At trial, conflicting evidence was presented as to the cause of the boiler's failure. Ehret testified that it had modified the boiler in that it changed the terminal connections on the low-water cutoff by installing a relay on the side of the boiler. Ehret further testified that the gas valve was defective in that it was stuck in an open position and that the low-water cutoff failed to supply water to the boiler. According to Ehret, the constant supply of heat coupled with the lack of water caused the boiler to overheat and crack. He further stated that the modification was unrelated to the failure and that the same modification was performed on the replacement boiler currently in operation. In his opinion, the defective gas valve was the main cause of the failure.

Thomas Behrmann, owner of R.A. Behrmann & Associates, a manufacturer representative for Weil-McLain, Inc., testified that he examined the large boiler on November 14, 1977. Behrmann testified that although the gas valve stuck, the boiler should not have overheated because other parts of the system should have continued to supply water to the boiler. In Behrmann's opinion, the boiler failed because the relay between the low-water cutoff on the boiler and the pump on the boiler feed unit failed to operate. He further stated that this control was not in accordance with the instructions manual supplied by the manufacturer. Behrmann testified that his company charged plaintiff for the replacement boiler because the failure occurred beyond the warranted time period and was not caused by a manufacture defect.

On appeal, defendant argues that the sale of the two boilers gave rise to implied warranties of merchantability and fitness for a particular purpose under the Uniform Commercial Code. Further, defendant contends that these warranties were not disclaimed by the manufacturer's warranty provisions because the provisions were not submitted to defendant until the delivery of the boilers, and, therefore, were not a part of the sales contract.

At the outset, we note that, there is a distinction between an implied warranty of merchantability and an implied warranty of fitness for a particular purpose and conclude that defendant failed to prove that the latter arose from the parties' conduct.

• 1 Section 2-315 of the Uniform Commercial Code provides that where a seller knows of the particular purpose for which goods are required and the buyer relies on the seller's skill or judgment in selecting the goods, an implied warranty that the goods are fit for such a purpose arises. (Ill. Rev. Stat. 1979, ch. 26, par. 2-315; Siemen v. Alden (1975), 34 Ill. App.3d 961, 341 N.E.2d 713.) In this case, plaintiff knew at the time of contracting that defendant purchased the boilers to be installed as the heating systems for the church and rectory. Defendant did not prove, however, that it relied on the skill and judgment of plaintiff in purchasing the boilers. Defendant told plaintiff that it wanted two gas-fired boilers, one for water and one for steam. It also gave plaintiff the technical specifications which included the radiation of the buildings and the size of the boilers then in operation. Plaintiff related to defendant the various sizes and prices of the boilers that it sold. The record supports the inference that defendant, an experienced heating and plumbing contractor, knew the type of boiler it planned to purchase and merely inquired as to the various sizes and prices. Therefore, we conclude that defendant failed to prove that the parties' dealings gave rise to an implied warranty of fitness for a particular purpose.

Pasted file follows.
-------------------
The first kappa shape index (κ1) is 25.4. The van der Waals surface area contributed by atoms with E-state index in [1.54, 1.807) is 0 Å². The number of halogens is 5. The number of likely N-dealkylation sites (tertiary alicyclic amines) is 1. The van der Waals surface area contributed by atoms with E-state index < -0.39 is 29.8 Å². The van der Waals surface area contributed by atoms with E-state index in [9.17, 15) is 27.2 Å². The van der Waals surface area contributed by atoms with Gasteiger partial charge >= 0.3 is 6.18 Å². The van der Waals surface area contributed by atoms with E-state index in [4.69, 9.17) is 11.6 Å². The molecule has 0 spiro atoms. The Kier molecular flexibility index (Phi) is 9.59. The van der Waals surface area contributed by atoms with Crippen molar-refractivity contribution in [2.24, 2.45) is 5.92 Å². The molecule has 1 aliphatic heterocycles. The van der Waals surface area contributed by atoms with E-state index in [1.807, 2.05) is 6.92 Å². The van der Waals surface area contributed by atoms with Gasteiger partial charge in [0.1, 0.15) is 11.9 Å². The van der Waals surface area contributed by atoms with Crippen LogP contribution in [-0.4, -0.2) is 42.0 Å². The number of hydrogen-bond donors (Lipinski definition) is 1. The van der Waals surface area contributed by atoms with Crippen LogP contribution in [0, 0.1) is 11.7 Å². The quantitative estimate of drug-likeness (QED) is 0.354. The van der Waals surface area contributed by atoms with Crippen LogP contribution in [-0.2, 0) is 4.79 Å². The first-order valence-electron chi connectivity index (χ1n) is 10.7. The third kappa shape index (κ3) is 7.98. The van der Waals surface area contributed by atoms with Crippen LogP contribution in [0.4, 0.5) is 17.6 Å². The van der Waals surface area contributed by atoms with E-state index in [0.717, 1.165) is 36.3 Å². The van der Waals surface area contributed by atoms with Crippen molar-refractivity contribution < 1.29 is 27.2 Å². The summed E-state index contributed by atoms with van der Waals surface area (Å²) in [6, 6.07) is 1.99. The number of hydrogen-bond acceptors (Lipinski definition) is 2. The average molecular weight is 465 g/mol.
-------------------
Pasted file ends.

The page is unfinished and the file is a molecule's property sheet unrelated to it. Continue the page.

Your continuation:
• 2 Section 2-314 of the Uniform Commercial Code creates an implied warranty of merchantability in every contract for the sale of goods where the seller is a merchant engaged in selling such goods, unless the warranty is excluded or modified. (Ill. Rev. Stat. 1979, ch. 26, pars. 2-314, 2-316; Burrus v. Itek Corp. (1977), 46 Ill. App.3d 350, 360 N.E.2d 1168.) The parties do not dispute that a contract for the sale of goods was entered into and that plaintiff was a merchant engaged in the sale of boilers, the subject matter of the contract. The issue, then, becomes whether the warranty was disclaimed by the manufacturer's warranty provisions. We find that Gideon Service Division v. Dunham-Bush, Inc. (1980), 80 Ill. App.3d 633, 400 N.E.2d 89, is controlling, and, therefore, conclude that the implied warranty of merchantability was not disclaimed by the manufacturer's warranty provisions.